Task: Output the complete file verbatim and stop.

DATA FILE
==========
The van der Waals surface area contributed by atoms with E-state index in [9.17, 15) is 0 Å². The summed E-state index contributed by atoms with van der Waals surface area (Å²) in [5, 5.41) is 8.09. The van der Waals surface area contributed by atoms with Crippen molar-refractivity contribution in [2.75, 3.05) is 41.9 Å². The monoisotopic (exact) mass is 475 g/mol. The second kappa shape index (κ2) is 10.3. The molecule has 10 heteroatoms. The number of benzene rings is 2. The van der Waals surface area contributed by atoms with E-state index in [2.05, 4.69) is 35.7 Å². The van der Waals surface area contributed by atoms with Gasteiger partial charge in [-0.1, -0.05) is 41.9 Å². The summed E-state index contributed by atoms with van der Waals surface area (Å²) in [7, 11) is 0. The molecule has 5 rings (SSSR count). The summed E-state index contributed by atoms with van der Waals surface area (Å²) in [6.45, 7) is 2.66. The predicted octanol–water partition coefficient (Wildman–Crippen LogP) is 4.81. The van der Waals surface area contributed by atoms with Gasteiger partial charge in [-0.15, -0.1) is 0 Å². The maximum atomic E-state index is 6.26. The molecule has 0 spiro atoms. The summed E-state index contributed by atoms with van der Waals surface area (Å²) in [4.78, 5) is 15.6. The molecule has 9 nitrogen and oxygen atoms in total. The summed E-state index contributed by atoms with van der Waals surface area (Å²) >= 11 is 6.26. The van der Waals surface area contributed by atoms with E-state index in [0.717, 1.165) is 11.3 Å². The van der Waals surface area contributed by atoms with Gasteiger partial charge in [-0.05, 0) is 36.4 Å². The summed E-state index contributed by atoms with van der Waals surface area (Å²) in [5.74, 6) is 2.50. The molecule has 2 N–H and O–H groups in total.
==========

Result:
The van der Waals surface area contributed by atoms with E-state index in [9.17, 15) is 0 Å². The summed E-state index contributed by atoms with van der Waals surface area (Å²) in [5, 5.41) is 8.09. The van der Waals surface area contributed by atoms with Crippen molar-refractivity contribution in [2.75, 3.05) is 41.9 Å². The monoisotopic (exact) mass is 475 g/mol. The second kappa shape index (κ2) is 10.3. The molecule has 10 heteroatoms. The number of benzene rings is 2. The van der Waals surface area contributed by atoms with E-state index in [2.05, 4.69) is 35.7 Å². The van der Waals surface area contributed by atoms with Gasteiger partial charge in [-0.1, -0.05) is 41.9 Å². The summed E-state index contributed by atoms with van der Waals surface area (Å²) in [7, 11) is 0. The molecule has 5 rings (SSSR count). The summed E-state index contributed by atoms with van der Waals surface area (Å²) in [6.45, 7) is 2.66. The predicted octanol–water partition coefficient (Wildman–Crippen LogP) is 4.81. The van der Waals surface area contributed by atoms with Gasteiger partial charge in [-0.15, -0.1) is 0 Å². The maximum atomic E-state index is 6.26. The molecule has 0 spiro atoms. The summed E-state index contributed by atoms with van der Waals surface area (Å²) in [4.78, 5) is 15.6. The molecule has 9 nitrogen and oxygen atoms in total. The summed E-state index contributed by atoms with van der Waals surface area (Å²) >= 11 is 6.26. The van der Waals surface area contributed by atoms with E-state index in [0.717, 1.165) is 11.3 Å². The van der Waals surface area contributed by atoms with Gasteiger partial charge in [-0.05, 0) is 36.4 Å². The summed E-state index contributed by atoms with van der Waals surface area (Å²) in [5.74, 6) is 2.50. The molecule has 2 N–H and O–H groups in total.